Kansas schools are considering baseline tests for concussions


July 19, 2012

Topic: Injury prevention

Schools in Kansas are considering using computer-based tests to help form diagnoses of concussions in athletes.

In the interest of promoting injury prevention in school athletics, Kansas state lawmakers approved the School Sports Head Injury Prevention Act in July 2011, as reported by The Mirror, a local newspaper. This law requires athletes who are suspected of having a concussion or head injury to be removed from competition and practice. These individuals may only return to play after receiving clearance from a medical doctor or doctor of osteopathic medicine, issued on a day other than the one during which the injury was sustained.

However, the law is less clear on how concussions should be assessed.

Institutions such as Kansas University have implemented computerized evaluations such as the ImPACT test, which all athletes undergo to create a baseline measurement to be compared to re-screening in the event of an actual concussion. Kansas University also uses paper-based cognitive tests.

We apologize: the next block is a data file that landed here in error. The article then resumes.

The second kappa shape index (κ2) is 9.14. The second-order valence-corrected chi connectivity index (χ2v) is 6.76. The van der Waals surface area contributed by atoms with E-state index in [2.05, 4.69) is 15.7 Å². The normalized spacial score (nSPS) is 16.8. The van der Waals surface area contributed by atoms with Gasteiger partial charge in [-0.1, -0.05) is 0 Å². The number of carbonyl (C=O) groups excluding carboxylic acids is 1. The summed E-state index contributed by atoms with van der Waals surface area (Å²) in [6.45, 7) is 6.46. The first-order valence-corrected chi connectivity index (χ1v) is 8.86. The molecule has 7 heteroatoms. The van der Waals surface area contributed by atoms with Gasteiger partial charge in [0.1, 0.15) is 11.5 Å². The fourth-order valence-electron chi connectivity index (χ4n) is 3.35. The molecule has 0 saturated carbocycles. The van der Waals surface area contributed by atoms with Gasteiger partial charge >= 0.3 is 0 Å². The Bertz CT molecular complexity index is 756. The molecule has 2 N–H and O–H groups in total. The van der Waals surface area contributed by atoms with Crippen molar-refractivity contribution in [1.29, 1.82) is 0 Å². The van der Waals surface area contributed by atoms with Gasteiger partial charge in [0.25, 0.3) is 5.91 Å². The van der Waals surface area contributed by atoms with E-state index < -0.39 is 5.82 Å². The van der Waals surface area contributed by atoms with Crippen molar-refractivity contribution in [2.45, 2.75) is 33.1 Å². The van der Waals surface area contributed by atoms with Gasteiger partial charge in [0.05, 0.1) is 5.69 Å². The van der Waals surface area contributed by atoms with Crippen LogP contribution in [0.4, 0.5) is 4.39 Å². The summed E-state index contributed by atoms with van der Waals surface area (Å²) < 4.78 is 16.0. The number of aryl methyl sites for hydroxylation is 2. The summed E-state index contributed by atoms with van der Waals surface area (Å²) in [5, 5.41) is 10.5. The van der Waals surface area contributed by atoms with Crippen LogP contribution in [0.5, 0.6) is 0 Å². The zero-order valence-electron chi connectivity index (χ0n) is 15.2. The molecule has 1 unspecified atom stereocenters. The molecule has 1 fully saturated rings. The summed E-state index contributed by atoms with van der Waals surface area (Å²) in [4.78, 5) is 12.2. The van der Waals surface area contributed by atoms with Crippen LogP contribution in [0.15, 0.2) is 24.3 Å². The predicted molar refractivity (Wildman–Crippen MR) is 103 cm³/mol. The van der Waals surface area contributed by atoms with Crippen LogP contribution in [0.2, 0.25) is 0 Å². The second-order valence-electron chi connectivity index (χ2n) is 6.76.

Some hospitals are reaching out to local high schools to discuss the value of such baseline tests. However, not all schools are able to use such systems because of a lack of expertise. In the event that baseline testing is not available, schools should at least consider taking on more athletic training staff to help with students, Mark Padfield, public relations officer of the Kansas Athletic Trainers Society, told the news source.

If not addressed properly, concussions may lead to lifelong impairments in functions such as emotion, memory and learning ability, according to the Centers for Disease Control.


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